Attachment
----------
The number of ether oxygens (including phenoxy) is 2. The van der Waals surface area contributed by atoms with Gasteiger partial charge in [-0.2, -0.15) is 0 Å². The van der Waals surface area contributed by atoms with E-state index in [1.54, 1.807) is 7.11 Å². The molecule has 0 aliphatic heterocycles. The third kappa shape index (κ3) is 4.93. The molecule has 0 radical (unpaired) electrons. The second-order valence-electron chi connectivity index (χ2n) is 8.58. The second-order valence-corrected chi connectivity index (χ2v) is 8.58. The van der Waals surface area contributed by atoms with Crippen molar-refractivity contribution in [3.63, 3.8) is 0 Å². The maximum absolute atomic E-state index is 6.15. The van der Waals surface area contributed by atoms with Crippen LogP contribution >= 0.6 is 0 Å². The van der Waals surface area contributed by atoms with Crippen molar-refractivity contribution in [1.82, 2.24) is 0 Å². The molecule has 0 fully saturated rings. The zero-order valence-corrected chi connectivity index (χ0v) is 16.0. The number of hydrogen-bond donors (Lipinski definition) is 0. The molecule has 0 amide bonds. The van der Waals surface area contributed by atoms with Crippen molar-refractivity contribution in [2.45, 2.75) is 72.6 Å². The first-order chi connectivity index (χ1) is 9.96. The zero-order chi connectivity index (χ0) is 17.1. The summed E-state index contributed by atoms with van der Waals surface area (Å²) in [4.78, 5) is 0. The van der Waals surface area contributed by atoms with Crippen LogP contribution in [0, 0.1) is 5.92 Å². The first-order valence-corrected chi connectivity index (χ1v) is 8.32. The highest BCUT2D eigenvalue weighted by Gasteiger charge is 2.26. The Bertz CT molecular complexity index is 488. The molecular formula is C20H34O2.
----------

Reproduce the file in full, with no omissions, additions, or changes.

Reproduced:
The number of ether oxygens (including phenoxy) is 2. The van der Waals surface area contributed by atoms with Gasteiger partial charge in [-0.2, -0.15) is 0 Å². The van der Waals surface area contributed by atoms with E-state index in [1.54, 1.807) is 7.11 Å². The molecule has 0 aliphatic heterocycles. The third kappa shape index (κ3) is 4.93. The molecule has 0 radical (unpaired) electrons. The second-order valence-electron chi connectivity index (χ2n) is 8.58. The second-order valence-corrected chi connectivity index (χ2v) is 8.58. The van der Waals surface area contributed by atoms with Crippen molar-refractivity contribution in [3.63, 3.8) is 0 Å². The maximum absolute atomic E-state index is 6.15. The van der Waals surface area contributed by atoms with Crippen LogP contribution >= 0.6 is 0 Å². The van der Waals surface area contributed by atoms with Crippen molar-refractivity contribution in [1.82, 2.24) is 0 Å². The molecule has 0 fully saturated rings. The zero-order valence-corrected chi connectivity index (χ0v) is 16.0. The number of hydrogen-bond donors (Lipinski definition) is 0. The molecule has 0 amide bonds. The van der Waals surface area contributed by atoms with Crippen molar-refractivity contribution in [2.45, 2.75) is 72.6 Å². The first-order chi connectivity index (χ1) is 9.96. The zero-order chi connectivity index (χ0) is 17.1. The summed E-state index contributed by atoms with van der Waals surface area (Å²) in [4.78, 5) is 0. The van der Waals surface area contributed by atoms with Crippen LogP contribution in [0, 0.1) is 5.92 Å². The first-order valence-corrected chi connectivity index (χ1v) is 8.32. The highest BCUT2D eigenvalue weighted by Gasteiger charge is 2.26. The Bertz CT molecular complexity index is 488. The molecular formula is C20H34O2.